As if older Americans didn’t have enough to worry about with their investments tanking, their future social security checks in limbo, and fears over their health care the Supreme Court has decided to heighten their stress levels even more.
Yesterday, in a 5-4 decision the court ruled employees bringing federal age-discrimination claims bear the burden of proving their age was a primary factor in their dismissal by an employer.
The majority opinion, which fell along ideological lines, has dealt businesses an easier path to deflecting claims from older workers who allege they were discriminated against because of their age.
Writing for the majority, Justice Clarence Thomas wrote: “The burden of persuasion does not shift to the employer to show that it would have taken the action regardless of age.” Thomas noted this legal rule applies “even when a plaintiff has produced some evidence that age was one motivating factor.”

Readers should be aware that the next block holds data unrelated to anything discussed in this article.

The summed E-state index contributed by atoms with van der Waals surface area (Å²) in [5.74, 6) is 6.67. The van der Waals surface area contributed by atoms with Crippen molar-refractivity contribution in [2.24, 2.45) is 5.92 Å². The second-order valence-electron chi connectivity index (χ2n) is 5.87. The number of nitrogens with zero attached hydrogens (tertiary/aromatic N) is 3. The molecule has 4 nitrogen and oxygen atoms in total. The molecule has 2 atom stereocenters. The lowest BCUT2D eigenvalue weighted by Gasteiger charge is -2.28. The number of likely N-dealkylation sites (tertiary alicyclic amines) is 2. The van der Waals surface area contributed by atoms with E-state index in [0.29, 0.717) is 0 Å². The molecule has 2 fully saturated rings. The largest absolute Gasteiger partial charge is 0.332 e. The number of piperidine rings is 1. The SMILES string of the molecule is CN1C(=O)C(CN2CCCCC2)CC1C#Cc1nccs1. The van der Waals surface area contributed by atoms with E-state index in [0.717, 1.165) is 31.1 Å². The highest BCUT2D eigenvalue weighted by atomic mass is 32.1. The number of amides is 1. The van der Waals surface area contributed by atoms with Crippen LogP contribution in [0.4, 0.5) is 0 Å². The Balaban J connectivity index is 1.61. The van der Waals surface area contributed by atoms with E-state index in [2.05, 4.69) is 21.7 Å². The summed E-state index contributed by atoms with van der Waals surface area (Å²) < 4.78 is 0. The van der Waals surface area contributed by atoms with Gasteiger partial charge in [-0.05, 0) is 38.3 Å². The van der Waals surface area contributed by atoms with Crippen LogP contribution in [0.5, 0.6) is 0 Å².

Writing the court’s dissent, Justice John Paul Stevens argued that the majority was engaging “in an unabashed display of judicial lawmaking” – claiming the vote overturns earlier employment-discrimination precedent and disregards 1991 changes in federal civil-rights laws.
This court ruling can only boost fears of older Americans already placed in an awkward position in this recession. Older Americans are being increasingly laid off for many reasons, though most stem from senior workers commanding higher salaries and being closer to retirement age than younger applicants.
To that end, some companies have forgone the adage “last one hired, first one fired” and instead opt to lay off longtime employees in an effort to save money by paying younger employees less.
With the court now placing the burden in proving wrongful job dismissal due to ageism on the worker, it seems like yet another loss for the older and often loyal American worker.
Older readers, have you become increasingly fearful that your age may lead to your dismissal at work?
I’d love to hear from you.
Please leave your comments below or email me at firstname.lastname@example.org.
Michael Arceneaux hails from Houston, lives in Harlem and praises Beyoncé’s name wherever he goes. Follow him on Twitter.